Prince William now owns a prison

Following the death of Queen Elizabeth, Prince William has taken over his father’s roughly $400 million property portfolio, known as the Duchy of Cornwall.

Among the estates passed down to William includes King Charles’ beloved Highgrove home (you know, the one he renovated during his marriage to Princess Diana in order to stay close to Camilla) and a prison.

Yes, a prison.

Known as a HMP Dartmoor prison, it’s a Category C men’s prison — a training and resettlement facility, which provides inmates, mostly white-collar, with the opportunity to develop their own skills so they can find work and resettle back into the community upon their release.

Located in Princetown, in the English county of Devon, the prison has been open since 1809.

Dartmoor is made up six wings that offer cell accommodation. Education is available at the prison and ranges from basic educational skills to university courses. Vocational training includes electronics; brickwork and carpentry; painting and decorating courses; industrial cleaning and desktop publishing.

Full-time employment is also available in catering, farming, gardening, laundry, textiles, contract services, furniture manufacturing and polishing. 

An aerial shot of the prison.
An aerial shot of the prison.
Andrew Rabbott

By 1815, at least 270 Americans, who were prisoners of war, and more than 1,200 Frenchmen had died at the facility. It later closed and was left unused for some 35 years after all American and French prisoners had been released, paroled and repatriated. It reopened in 1851.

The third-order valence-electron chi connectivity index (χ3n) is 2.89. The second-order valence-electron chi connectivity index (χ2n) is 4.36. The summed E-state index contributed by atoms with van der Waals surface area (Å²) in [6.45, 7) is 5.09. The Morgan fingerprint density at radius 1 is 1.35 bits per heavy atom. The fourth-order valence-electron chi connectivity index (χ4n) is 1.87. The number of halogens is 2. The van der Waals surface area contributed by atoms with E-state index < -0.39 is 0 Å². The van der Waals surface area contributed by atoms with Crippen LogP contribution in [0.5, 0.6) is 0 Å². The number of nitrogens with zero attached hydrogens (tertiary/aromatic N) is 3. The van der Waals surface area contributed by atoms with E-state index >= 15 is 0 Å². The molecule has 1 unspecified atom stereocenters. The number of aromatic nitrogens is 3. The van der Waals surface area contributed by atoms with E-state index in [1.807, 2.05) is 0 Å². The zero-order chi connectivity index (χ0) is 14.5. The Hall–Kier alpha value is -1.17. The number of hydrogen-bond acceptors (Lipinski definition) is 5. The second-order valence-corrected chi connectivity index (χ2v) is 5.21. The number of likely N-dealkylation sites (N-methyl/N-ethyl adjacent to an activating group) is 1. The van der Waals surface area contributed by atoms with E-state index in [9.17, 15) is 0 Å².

By 1920, Dartmoor prison began housing UK criminals, which in turn developed a reputation for holding some of Britain’s serious criminal offenders including murderers, gangsters, thieves, spies and robbers.

Some of the most notorious criminals housed at the prison include Jack “the Hat” McVitie, John George Haigh, Jack “Spot” Comer and Frank Mitchell. Numerous escape attempts have been made by inmates over the years.

The HM Dartmoor Prison as it appeared in 1812.
The HM Dartmoor prison as it appeared in 1812.
Benson Lossing – The Pictorial Field Book of the War of 1812

In January of 1932, the prison’s rugged conditions led to its worst violent outburst. The prison continues to suffer from its age today. In 2001, board members condemned the prison’s sanitation status and its need for repairs. By 2002, it converted into a Category C prison for less violent offenders.

The prison has been threatened with closure over the past decade.

In October 2019, it was announced that HMP Dartmoor would close in 2023. However, following negotiations with the estate of the Prince of Wales (now known as King Charles) in December 2021, it was noted that the prison would remain open beyond 2023 and for the foreseeable future.

The main gates of Dartmoor Prison comes with the inscription 'Parcere Subiectis' which translates to 'Spare the Vanquished.'
The main gates of Dartmoor Prison comes with the inscription ‘Parcere Subiectis’ which translates to ‘Spare the Vanquished.’

The prison has a Grade II heritage listing — which means the building has particular historic and/or architectural significance. Due to the history of Dartmoor since the Napoleonic Wars in the 1800s, the Dartmoor Prison Museum has been established.

In popular culture, the prison was seen in the 1963 James Bond film “From Russia with Love, and in the 1946 Sherlock Holmes film, “Dressed to Kill.”

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